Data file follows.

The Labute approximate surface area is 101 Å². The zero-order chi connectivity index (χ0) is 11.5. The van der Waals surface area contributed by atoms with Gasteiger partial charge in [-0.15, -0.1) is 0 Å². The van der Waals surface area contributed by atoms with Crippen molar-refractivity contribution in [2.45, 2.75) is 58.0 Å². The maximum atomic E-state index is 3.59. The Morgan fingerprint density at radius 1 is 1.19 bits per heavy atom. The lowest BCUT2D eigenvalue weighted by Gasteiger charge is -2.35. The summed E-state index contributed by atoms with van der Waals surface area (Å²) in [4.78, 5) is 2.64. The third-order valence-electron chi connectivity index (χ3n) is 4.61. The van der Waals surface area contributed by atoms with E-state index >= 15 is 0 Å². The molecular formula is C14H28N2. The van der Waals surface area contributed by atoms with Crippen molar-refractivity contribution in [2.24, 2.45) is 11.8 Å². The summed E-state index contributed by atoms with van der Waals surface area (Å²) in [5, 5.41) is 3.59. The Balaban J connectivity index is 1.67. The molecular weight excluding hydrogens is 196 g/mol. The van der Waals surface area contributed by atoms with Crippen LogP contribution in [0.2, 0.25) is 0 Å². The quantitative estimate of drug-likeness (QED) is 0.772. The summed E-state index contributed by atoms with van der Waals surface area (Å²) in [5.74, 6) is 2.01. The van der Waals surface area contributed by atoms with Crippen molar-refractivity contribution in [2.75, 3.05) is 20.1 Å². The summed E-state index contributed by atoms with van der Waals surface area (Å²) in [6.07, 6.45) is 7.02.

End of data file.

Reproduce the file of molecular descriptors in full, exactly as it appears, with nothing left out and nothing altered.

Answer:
The Labute approximate surface area is 101 Å². The zero-order chi connectivity index (χ0) is 11.5. The van der Waals surface area contributed by atoms with Gasteiger partial charge in [-0.15, -0.1) is 0 Å². The van der Waals surface area contributed by atoms with Crippen molar-refractivity contribution in [2.45, 2.75) is 58.0 Å². The maximum atomic E-state index is 3.59. The Morgan fingerprint density at radius 1 is 1.19 bits per heavy atom. The lowest BCUT2D eigenvalue weighted by Gasteiger charge is -2.35. The summed E-state index contributed by atoms with van der Waals surface area (Å²) in [4.78, 5) is 2.64. The third-order valence-electron chi connectivity index (χ3n) is 4.61. The van der Waals surface area contributed by atoms with E-state index >= 15 is 0 Å². The molecular formula is C14H28N2. The van der Waals surface area contributed by atoms with Crippen molar-refractivity contribution in [2.24, 2.45) is 11.8 Å². The summed E-state index contributed by atoms with van der Waals surface area (Å²) in [5, 5.41) is 3.59. The Balaban J connectivity index is 1.67. The molecular weight excluding hydrogens is 196 g/mol. The van der Waals surface area contributed by atoms with Crippen LogP contribution in [0.2, 0.25) is 0 Å². The quantitative estimate of drug-likeness (QED) is 0.772. The summed E-state index contributed by atoms with van der Waals surface area (Å²) in [5.74, 6) is 2.01. The van der Waals surface area contributed by atoms with Crippen molar-refractivity contribution in [2.75, 3.05) is 20.1 Å². The summed E-state index contributed by atoms with van der Waals surface area (Å²) in [6.07, 6.45) is 7.02.